Zhujiajiao Water Town near Shanghai

Rather the town is a beautiful huddle of whitewash walls and black tile rooftops. The town has a history of 1,700 years, but the style of buildings seen today date from the Ming and Qing Dynasties, which were the last two dynasties of China. Just as any town on a highway, Zhujiajiao had a post office, tea houses (a Chinese version of a cafe), a variety of stores (likely boat repair shops as opposed to car mechanics and gas stations), and even manors for the well-to-do businessmen and upper class living or passing through.

Zhujiajiao Boatman

Apparently, there are other water towns, the most famous of which is Zhouzhuang. However, I’ve heard that it is more of a tourist trap, costing an entry fee. Zhujiajiao costs nothing to enter the town. If you want to use the boats it costs something like 60 RMB one way. But the boats, while fun, are not necessary. You can easily walk along the stone pathways and over the variety of beautiful bridges. There are also entry fees into several of the historical locations.

On the canal

Shanghai Acrobatics Show

8 Jul

I attended my second-ever acrobatic show, this time in Shanghai. I spoke to local Chinese gentleman also in attendance, and he said few Chinese attend acrobatic shows in this city. Most audiences consist of foreigners. His observation seemed accurate as most attending the event this night were people from outside China. This differed from my experience in Beijing where there seemed to be a more even mix of Chinese and foreigners. Then again, this could have just been one night in Shanghai.

Regardless of who was in attendance, I had a lot of fun getting some shots of the acrobatic show. Usually, photography is not allowed, but I was a lucky exception. Most of the stunts were different from what I had seen previously. Two that stood out for me was the stack of women and the chair man. If the latter’s name was Mao, you could call him…Chairman Mao! No exaggeration though, his balance at such a height, with so many moveable peices, was incredible.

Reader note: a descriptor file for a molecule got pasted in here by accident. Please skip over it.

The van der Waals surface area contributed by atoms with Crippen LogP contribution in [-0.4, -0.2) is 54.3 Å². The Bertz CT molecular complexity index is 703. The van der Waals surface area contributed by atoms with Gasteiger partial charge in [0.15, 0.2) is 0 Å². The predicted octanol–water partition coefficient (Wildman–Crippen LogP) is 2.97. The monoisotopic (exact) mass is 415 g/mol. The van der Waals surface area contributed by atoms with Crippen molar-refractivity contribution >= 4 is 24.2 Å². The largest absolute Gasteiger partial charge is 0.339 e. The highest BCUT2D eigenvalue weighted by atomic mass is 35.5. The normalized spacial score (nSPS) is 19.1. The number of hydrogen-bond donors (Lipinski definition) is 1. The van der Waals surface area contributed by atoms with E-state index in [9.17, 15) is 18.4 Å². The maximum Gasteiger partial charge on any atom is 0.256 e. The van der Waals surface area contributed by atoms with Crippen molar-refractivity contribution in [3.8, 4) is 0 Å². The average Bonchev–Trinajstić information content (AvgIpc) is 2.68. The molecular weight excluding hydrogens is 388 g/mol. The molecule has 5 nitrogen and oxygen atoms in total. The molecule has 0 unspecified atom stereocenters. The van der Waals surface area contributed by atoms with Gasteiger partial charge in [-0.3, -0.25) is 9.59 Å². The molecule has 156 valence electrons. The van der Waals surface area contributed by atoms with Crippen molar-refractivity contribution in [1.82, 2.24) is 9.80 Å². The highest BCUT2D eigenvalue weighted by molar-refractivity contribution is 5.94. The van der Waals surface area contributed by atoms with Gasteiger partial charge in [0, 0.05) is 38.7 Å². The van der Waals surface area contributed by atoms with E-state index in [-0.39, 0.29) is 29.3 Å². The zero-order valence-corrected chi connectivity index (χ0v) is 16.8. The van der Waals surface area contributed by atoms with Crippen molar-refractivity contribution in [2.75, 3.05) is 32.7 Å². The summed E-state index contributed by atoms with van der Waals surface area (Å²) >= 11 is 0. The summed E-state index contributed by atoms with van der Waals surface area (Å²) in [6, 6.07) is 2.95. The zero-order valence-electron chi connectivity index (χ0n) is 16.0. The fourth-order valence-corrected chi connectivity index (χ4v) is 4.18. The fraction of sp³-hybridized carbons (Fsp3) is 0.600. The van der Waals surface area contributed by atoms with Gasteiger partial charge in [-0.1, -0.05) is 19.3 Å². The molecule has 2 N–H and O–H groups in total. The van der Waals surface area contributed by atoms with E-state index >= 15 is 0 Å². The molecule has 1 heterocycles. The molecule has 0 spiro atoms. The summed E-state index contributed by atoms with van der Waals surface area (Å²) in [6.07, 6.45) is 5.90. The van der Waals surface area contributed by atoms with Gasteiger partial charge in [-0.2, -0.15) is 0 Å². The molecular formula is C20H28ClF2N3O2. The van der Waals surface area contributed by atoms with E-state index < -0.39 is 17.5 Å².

Other fun moments was the hat routine, which involved acrobatics and juggling of, I would venture, no less than 50 hats. It is much more entertaining and amazing that it sounds. Especially the trick where it looks like the guys’ heads fall off, but then magically reappears. Another stunt involved incredibly flexible women.

And the most bewildering of the stunts was the five motorcyclists in the cage. The photos I took are abstract, and it’s incredible to think these lights represent 5 people. It was a pleasure to discover acrobatics could provide a chance to take abstract photography — to turn people into rays of light. I chose a photo here that would include the shadows of a couple riders, so one could get a frame of reference to the size of the cage and what is happening.

The show is held every day at the Shanghai Huxi Theatre starting at 7:30pm. The show lasts about 90 minutes. Tickets range between 100 and 200 Chinese RMB, or about $15 to $30. Note that when you stay at Shanghai City Central Hostel, it is only about 3 minutes by foot. That close!